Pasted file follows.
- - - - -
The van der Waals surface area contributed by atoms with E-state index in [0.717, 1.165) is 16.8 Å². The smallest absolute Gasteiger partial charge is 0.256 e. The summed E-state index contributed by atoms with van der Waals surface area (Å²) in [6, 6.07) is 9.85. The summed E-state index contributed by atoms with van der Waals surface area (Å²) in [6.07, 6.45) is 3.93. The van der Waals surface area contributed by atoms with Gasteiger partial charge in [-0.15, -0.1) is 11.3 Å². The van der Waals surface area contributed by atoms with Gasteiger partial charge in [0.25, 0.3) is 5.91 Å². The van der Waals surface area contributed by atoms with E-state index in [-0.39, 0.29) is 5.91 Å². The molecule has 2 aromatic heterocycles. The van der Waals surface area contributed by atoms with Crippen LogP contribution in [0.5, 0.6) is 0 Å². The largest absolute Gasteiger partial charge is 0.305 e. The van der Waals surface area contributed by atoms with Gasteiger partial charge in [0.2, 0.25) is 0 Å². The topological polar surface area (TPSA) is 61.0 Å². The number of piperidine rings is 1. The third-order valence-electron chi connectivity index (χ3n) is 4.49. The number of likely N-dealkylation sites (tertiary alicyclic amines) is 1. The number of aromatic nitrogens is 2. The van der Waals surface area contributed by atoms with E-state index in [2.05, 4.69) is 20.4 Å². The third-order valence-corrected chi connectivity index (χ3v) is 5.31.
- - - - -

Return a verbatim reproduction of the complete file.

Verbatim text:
The van der Waals surface area contributed by atoms with E-state index in [0.717, 1.165) is 16.8 Å². The smallest absolute Gasteiger partial charge is 0.256 e. The summed E-state index contributed by atoms with van der Waals surface area (Å²) in [6, 6.07) is 9.85. The summed E-state index contributed by atoms with van der Waals surface area (Å²) in [6.07, 6.45) is 3.93. The van der Waals surface area contributed by atoms with Gasteiger partial charge in [-0.15, -0.1) is 11.3 Å². The van der Waals surface area contributed by atoms with Gasteiger partial charge in [0.25, 0.3) is 5.91 Å². The van der Waals surface area contributed by atoms with E-state index in [-0.39, 0.29) is 5.91 Å². The molecule has 2 aromatic heterocycles. The van der Waals surface area contributed by atoms with Crippen LogP contribution in [0.5, 0.6) is 0 Å². The largest absolute Gasteiger partial charge is 0.305 e. The van der Waals surface area contributed by atoms with Gasteiger partial charge in [0.2, 0.25) is 0 Å². The topological polar surface area (TPSA) is 61.0 Å². The number of piperidine rings is 1. The third-order valence-electron chi connectivity index (χ3n) is 4.49. The number of likely N-dealkylation sites (tertiary alicyclic amines) is 1. The number of aromatic nitrogens is 2. The van der Waals surface area contributed by atoms with E-state index in [2.05, 4.69) is 20.4 Å². The third-order valence-corrected chi connectivity index (χ3v) is 5.31.